It happened. It finally happened. Exactly 8 years and 1 month after my first attempt, I finally got to successfully witness a total solar eclipse. For those who didn't know me back then, let me briefly show you what my first attempt looked like:
I just happened to be visiting Shanghai that summer when the total solar eclipse was passing by. Time of totality for the Shanghai eclipse was over 5 minutes! We had clear skies up until the day of the eclipse. It was partly cloudy the morning of the eclipse so there was still some hope. And then a couple hours before totality it turned into total cloud coverage and then started to rain. In retrospect, this was probably for the better. I had no idea what I was doing then and most likely would have just pointed my camera up at the sun to take photos and destroyed everything.
Anyhow, I've been keeping my eye on the Oregon solar eclipse for a few years now and passively planned on photographing it if conditions are good and it's convenient. I did my research on what to do and what not to do to protect my camera, my lens, and my eyes. However, I didn't actually commit to going down to photograph the eclipse until the early morning of the eclipse when I woke up at 4:30am to check traffic conditions. Because of this, I didn't have a solar filter, solar glasses, or a lens longer than 100mm. Regardless, I knew I could photograph totality without a solar filter and I have already seen partial solar eclipses so I was okay with not capturing the lead up to totality.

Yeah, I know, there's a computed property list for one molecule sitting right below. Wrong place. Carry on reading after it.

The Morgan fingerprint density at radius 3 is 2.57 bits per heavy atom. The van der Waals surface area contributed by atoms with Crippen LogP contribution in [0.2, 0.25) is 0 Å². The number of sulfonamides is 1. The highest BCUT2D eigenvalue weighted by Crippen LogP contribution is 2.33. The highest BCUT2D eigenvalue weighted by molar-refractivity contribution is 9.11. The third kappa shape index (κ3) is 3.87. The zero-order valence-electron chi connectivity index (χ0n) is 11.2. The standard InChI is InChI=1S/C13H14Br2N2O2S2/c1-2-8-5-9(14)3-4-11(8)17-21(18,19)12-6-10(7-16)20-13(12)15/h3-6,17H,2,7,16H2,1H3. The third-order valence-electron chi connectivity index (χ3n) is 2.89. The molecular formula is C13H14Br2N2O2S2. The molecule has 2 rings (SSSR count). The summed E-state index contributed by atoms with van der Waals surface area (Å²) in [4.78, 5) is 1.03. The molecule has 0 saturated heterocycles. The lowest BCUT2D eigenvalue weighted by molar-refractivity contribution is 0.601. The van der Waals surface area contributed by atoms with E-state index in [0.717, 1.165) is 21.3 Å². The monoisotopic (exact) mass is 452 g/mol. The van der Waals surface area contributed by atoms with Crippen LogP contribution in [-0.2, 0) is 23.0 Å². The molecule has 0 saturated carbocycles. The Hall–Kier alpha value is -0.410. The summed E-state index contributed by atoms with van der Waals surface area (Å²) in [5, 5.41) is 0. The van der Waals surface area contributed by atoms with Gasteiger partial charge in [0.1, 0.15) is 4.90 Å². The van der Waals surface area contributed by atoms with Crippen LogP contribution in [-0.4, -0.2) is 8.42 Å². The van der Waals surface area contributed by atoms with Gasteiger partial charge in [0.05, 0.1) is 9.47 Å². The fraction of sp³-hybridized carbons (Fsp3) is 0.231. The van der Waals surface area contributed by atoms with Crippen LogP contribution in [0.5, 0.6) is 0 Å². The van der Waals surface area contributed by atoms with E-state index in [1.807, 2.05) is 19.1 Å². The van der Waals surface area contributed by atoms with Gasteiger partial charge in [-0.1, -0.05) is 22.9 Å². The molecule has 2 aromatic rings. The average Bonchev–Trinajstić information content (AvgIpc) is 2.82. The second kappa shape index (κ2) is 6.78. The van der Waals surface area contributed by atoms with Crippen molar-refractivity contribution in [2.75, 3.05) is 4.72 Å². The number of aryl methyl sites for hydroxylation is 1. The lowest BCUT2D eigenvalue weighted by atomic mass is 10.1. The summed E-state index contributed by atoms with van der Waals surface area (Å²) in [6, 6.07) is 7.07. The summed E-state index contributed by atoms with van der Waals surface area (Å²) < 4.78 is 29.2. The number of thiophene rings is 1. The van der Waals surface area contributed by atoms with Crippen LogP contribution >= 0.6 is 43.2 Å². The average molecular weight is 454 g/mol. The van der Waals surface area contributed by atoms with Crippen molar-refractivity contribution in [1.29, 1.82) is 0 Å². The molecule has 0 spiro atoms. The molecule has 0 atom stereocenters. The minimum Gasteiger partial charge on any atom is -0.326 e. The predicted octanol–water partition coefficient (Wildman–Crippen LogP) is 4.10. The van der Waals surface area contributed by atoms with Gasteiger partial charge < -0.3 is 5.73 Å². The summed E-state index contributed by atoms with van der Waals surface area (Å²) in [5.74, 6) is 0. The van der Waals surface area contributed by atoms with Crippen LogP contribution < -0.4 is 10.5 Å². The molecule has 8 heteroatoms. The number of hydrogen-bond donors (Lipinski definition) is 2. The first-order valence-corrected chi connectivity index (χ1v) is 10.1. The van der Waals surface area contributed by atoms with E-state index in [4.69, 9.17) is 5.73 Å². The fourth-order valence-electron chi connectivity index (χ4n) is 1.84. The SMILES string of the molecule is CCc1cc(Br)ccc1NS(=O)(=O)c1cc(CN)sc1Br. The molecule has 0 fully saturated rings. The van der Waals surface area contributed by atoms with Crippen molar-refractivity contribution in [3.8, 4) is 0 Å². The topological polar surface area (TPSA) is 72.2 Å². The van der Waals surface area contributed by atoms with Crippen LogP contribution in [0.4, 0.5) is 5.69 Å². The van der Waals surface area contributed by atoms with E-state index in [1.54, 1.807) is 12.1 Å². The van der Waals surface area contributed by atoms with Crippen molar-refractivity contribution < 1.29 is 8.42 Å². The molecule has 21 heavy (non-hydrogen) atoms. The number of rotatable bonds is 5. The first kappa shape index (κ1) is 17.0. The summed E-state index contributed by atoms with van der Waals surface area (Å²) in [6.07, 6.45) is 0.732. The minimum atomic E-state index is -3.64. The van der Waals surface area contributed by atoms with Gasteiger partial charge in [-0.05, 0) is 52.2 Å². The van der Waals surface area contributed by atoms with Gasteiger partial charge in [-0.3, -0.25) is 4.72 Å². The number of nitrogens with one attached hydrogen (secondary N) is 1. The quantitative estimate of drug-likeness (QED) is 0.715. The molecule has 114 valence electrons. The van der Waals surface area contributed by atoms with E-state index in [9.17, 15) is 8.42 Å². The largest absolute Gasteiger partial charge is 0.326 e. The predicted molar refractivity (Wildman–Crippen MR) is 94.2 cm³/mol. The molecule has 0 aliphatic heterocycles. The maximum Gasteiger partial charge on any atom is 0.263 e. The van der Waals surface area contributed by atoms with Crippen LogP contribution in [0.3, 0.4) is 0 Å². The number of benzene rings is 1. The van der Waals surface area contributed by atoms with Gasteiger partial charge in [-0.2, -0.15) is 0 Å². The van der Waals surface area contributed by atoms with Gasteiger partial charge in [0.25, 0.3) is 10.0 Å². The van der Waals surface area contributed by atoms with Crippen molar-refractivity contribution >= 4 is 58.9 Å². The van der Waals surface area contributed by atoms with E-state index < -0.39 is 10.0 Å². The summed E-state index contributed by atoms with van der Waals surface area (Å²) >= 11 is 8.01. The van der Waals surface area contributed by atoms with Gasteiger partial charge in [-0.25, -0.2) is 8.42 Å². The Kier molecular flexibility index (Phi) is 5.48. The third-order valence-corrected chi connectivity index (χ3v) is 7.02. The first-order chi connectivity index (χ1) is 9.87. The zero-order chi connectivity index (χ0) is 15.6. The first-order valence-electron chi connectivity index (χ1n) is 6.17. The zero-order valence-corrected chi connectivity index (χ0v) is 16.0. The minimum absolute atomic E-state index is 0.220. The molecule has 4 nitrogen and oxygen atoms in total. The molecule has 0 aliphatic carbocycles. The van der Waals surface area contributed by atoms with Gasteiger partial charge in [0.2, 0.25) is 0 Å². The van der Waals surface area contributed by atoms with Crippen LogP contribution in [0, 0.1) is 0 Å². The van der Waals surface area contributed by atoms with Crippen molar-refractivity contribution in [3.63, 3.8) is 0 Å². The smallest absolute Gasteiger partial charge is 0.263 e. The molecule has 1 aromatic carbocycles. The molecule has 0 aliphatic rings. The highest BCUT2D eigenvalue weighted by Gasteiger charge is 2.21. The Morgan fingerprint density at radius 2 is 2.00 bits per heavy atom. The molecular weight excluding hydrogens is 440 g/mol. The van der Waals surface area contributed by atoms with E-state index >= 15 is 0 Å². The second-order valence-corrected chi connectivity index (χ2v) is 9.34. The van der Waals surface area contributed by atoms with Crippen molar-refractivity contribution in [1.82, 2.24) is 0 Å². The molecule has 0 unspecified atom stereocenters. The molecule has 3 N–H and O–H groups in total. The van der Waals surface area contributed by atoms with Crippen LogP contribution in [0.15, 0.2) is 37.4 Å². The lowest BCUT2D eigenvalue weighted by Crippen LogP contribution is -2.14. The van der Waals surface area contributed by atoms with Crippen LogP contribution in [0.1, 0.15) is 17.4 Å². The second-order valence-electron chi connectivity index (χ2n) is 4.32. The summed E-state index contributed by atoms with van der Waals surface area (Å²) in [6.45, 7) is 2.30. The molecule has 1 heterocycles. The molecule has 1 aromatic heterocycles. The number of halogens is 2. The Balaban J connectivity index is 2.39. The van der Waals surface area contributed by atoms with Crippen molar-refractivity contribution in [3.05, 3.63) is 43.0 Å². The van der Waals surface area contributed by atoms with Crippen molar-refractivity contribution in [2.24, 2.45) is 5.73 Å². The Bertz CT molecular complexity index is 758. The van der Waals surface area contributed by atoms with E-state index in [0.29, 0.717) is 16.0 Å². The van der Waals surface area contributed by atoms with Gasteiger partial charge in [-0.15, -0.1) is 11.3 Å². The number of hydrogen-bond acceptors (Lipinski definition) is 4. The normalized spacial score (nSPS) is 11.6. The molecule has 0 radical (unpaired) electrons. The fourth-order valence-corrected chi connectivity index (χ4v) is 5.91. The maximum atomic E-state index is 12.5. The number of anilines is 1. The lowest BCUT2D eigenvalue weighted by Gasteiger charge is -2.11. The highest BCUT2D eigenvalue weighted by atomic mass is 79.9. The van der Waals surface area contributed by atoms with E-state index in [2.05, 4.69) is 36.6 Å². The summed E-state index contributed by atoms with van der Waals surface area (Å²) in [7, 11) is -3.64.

I drove down to McMinnville, OR without any traffic and arrived around 6am. I hung out at a local cafe there and scoped out a few potential spots to photograph the eclipse. Since the sun would be so high up in the sky, there wasn't really any opportunity for me to capture the eclipse with the landscape. I settled on the top of a parking garage. The challenge with this trip was that I only had 58 seconds to safely point my camera up at the eclipse, frame my shot, focus, and take a whole bunch of photos at multiple exposures. It wasn't difficult to get the eclipse in the frame of the camera since I was only at 100mm, I preset my focus to infinity, and set my camera up to take bracketed photos and continuous shooting mode. All I had to do was hold the shutter down a few times and let the camera do its thing. I also made an effort to enjoy the eclipse with my own eyes--so I wasn't even paying attention to the camera as it was taking photos. If the photos didn't turn out to provide anything useful, that was okay too. Fortunately, I think I was able to capture some pretty good keepers given my limited planning and equipment. I am happy with the results.
There are definite areas for improvement the next time a total eclipse comes my way. I would plan a bit better by getting a solar filter for my lens. I would rent a longer lens--probably 500mm. I would pre-focus the lens a day or two before the eclipse and practice photographing the sun. I would get a remote trigger for the camera to minimize any shake. I would also probably have a second camera at a wider angle to capture the scenery if available.
If you have an opportunity to witness totality of a solar eclipse, I would highly recommend it. It is worth it.